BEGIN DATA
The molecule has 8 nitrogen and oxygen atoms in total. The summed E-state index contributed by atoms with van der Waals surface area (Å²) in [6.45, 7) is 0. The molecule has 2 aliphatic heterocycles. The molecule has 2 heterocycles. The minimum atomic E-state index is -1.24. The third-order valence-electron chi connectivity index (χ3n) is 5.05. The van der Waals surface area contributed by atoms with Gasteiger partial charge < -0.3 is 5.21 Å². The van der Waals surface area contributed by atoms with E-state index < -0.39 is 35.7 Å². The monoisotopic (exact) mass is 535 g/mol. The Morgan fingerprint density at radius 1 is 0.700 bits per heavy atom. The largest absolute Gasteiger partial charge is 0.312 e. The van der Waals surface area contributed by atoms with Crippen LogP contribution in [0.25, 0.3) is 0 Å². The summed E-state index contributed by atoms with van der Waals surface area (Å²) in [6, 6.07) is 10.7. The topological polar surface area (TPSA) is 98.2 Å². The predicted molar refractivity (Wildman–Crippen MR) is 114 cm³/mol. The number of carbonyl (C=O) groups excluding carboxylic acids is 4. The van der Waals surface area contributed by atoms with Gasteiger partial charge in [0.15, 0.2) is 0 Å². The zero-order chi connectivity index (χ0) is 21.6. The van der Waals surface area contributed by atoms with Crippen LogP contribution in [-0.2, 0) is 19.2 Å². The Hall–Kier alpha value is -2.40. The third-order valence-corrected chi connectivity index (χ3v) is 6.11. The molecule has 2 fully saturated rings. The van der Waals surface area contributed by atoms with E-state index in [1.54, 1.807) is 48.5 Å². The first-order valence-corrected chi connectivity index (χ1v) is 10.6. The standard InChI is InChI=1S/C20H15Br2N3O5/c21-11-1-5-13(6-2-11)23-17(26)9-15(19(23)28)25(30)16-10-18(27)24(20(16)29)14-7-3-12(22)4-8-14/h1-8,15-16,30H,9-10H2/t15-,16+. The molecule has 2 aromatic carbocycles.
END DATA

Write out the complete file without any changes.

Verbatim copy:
The molecule has 8 nitrogen and oxygen atoms in total. The summed E-state index contributed by atoms with van der Waals surface area (Å²) in [6.45, 7) is 0. The molecule has 2 aliphatic heterocycles. The molecule has 2 heterocycles. The minimum atomic E-state index is -1.24. The third-order valence-electron chi connectivity index (χ3n) is 5.05. The van der Waals surface area contributed by atoms with Gasteiger partial charge < -0.3 is 5.21 Å². The van der Waals surface area contributed by atoms with E-state index < -0.39 is 35.7 Å². The monoisotopic (exact) mass is 535 g/mol. The Morgan fingerprint density at radius 1 is 0.700 bits per heavy atom. The largest absolute Gasteiger partial charge is 0.312 e. The van der Waals surface area contributed by atoms with Crippen LogP contribution in [0.25, 0.3) is 0 Å². The summed E-state index contributed by atoms with van der Waals surface area (Å²) in [6, 6.07) is 10.7. The topological polar surface area (TPSA) is 98.2 Å². The predicted molar refractivity (Wildman–Crippen MR) is 114 cm³/mol. The number of carbonyl (C=O) groups excluding carboxylic acids is 4. The van der Waals surface area contributed by atoms with Gasteiger partial charge in [0.15, 0.2) is 0 Å². The zero-order chi connectivity index (χ0) is 21.6. The van der Waals surface area contributed by atoms with Crippen LogP contribution in [-0.2, 0) is 19.2 Å². The Hall–Kier alpha value is -2.40. The third-order valence-corrected chi connectivity index (χ3v) is 6.11. The molecule has 2 fully saturated rings. The van der Waals surface area contributed by atoms with E-state index in [1.54, 1.807) is 48.5 Å². The first-order valence-corrected chi connectivity index (χ1v) is 10.6. The standard InChI is InChI=1S/C20H15Br2N3O5/c21-11-1-5-13(6-2-11)23-17(26)9-15(19(23)28)25(30)16-10-18(27)24(20(16)29)14-7-3-12(22)4-8-14/h1-8,15-16,30H,9-10H2/t15-,16+. The molecule has 2 aromatic carbocycles.